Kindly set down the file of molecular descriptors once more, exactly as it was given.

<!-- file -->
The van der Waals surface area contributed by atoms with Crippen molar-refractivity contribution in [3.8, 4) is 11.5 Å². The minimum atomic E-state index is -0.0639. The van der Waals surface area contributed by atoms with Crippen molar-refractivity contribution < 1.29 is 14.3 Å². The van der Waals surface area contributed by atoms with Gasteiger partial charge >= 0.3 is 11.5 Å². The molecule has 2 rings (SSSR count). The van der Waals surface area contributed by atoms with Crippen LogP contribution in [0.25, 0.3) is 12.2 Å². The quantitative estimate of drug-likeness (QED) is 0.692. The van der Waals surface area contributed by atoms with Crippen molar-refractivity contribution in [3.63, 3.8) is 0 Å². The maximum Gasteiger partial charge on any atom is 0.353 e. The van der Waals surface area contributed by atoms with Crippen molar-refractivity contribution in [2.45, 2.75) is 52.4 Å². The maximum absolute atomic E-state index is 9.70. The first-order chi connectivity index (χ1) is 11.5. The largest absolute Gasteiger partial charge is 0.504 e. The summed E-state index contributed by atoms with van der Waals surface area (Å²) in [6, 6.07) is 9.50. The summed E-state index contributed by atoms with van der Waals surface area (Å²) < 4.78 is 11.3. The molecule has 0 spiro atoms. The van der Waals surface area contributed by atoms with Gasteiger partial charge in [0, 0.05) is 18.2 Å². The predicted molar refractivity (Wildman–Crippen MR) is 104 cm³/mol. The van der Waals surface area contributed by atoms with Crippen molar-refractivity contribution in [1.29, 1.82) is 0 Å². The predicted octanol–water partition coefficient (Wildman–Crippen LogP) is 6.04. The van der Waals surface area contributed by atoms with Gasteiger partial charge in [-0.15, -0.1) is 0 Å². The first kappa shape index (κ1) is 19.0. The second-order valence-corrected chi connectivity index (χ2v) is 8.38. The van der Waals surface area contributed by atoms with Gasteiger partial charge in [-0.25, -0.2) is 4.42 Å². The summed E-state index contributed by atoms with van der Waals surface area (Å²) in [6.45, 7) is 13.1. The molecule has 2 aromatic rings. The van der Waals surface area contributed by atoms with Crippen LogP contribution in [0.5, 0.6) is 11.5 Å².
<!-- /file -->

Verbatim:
The van der Waals surface area contributed by atoms with Crippen molar-refractivity contribution in [3.8, 4) is 11.5 Å². The minimum atomic E-state index is -0.0639. The van der Waals surface area contributed by atoms with Crippen molar-refractivity contribution < 1.29 is 14.3 Å². The van der Waals surface area contributed by atoms with Gasteiger partial charge >= 0.3 is 11.5 Å². The molecule has 2 rings (SSSR count). The van der Waals surface area contributed by atoms with Crippen LogP contribution in [0.25, 0.3) is 12.2 Å². The quantitative estimate of drug-likeness (QED) is 0.692. The van der Waals surface area contributed by atoms with Crippen molar-refractivity contribution in [3.63, 3.8) is 0 Å². The maximum Gasteiger partial charge on any atom is 0.353 e. The van der Waals surface area contributed by atoms with Crippen molar-refractivity contribution in [2.45, 2.75) is 52.4 Å². The maximum absolute atomic E-state index is 9.70. The first-order chi connectivity index (χ1) is 11.5. The largest absolute Gasteiger partial charge is 0.504 e. The summed E-state index contributed by atoms with van der Waals surface area (Å²) in [6, 6.07) is 9.50. The summed E-state index contributed by atoms with van der Waals surface area (Å²) < 4.78 is 11.3. The molecule has 0 spiro atoms. The van der Waals surface area contributed by atoms with Gasteiger partial charge in [0, 0.05) is 18.2 Å². The predicted molar refractivity (Wildman–Crippen MR) is 104 cm³/mol. The van der Waals surface area contributed by atoms with Crippen molar-refractivity contribution in [1.29, 1.82) is 0 Å². The predicted octanol–water partition coefficient (Wildman–Crippen LogP) is 6.04. The van der Waals surface area contributed by atoms with Gasteiger partial charge in [-0.15, -0.1) is 0 Å². The first kappa shape index (κ1) is 19.0. The second-order valence-corrected chi connectivity index (χ2v) is 8.38. The van der Waals surface area contributed by atoms with Gasteiger partial charge in [-0.25, -0.2) is 4.42 Å². The summed E-state index contributed by atoms with van der Waals surface area (Å²) in [6.45, 7) is 13.1. The molecule has 2 aromatic rings. The van der Waals surface area contributed by atoms with Crippen LogP contribution in [0.5, 0.6) is 11.5 Å².